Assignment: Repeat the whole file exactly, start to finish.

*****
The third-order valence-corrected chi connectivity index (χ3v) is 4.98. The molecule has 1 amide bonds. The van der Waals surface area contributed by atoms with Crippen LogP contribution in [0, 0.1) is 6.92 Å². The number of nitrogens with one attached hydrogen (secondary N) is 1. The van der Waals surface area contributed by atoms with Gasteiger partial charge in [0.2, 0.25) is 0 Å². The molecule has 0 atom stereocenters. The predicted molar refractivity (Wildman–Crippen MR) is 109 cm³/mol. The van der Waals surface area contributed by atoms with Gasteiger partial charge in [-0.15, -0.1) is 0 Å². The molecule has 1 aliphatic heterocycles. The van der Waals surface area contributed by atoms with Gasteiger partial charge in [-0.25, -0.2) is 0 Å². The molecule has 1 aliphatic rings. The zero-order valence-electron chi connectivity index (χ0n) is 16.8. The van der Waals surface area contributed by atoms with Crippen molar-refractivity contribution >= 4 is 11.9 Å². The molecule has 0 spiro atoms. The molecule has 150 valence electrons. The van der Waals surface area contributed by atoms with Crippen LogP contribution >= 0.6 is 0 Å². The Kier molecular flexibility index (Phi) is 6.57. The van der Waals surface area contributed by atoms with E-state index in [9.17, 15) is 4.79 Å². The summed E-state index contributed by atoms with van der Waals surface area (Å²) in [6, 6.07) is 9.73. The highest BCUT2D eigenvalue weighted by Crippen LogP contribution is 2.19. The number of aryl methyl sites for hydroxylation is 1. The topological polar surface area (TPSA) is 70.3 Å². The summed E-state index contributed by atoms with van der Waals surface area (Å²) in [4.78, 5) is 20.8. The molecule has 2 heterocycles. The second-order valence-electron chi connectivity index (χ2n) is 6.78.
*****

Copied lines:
The third-order valence-corrected chi connectivity index (χ3v) is 4.98. The molecule has 1 amide bonds. The van der Waals surface area contributed by atoms with Crippen LogP contribution in [0, 0.1) is 6.92 Å². The number of nitrogens with one attached hydrogen (secondary N) is 1. The van der Waals surface area contributed by atoms with Gasteiger partial charge in [0.2, 0.25) is 0 Å². The molecule has 0 atom stereocenters. The predicted molar refractivity (Wildman–Crippen MR) is 109 cm³/mol. The van der Waals surface area contributed by atoms with Gasteiger partial charge in [-0.15, -0.1) is 0 Å². The molecule has 1 aliphatic heterocycles. The van der Waals surface area contributed by atoms with Gasteiger partial charge in [-0.25, -0.2) is 0 Å². The molecule has 1 aliphatic rings. The zero-order valence-electron chi connectivity index (χ0n) is 16.8. The van der Waals surface area contributed by atoms with Crippen molar-refractivity contribution >= 4 is 11.9 Å². The molecule has 0 spiro atoms. The molecule has 150 valence electrons. The van der Waals surface area contributed by atoms with Crippen LogP contribution >= 0.6 is 0 Å². The Kier molecular flexibility index (Phi) is 6.57. The van der Waals surface area contributed by atoms with E-state index in [9.17, 15) is 4.79 Å². The summed E-state index contributed by atoms with van der Waals surface area (Å²) in [6, 6.07) is 9.73. The highest BCUT2D eigenvalue weighted by Crippen LogP contribution is 2.19. The number of aryl methyl sites for hydroxylation is 1. The topological polar surface area (TPSA) is 70.3 Å². The summed E-state index contributed by atoms with van der Waals surface area (Å²) in [4.78, 5) is 20.8. The molecule has 2 heterocycles. The second-order valence-electron chi connectivity index (χ2n) is 6.78.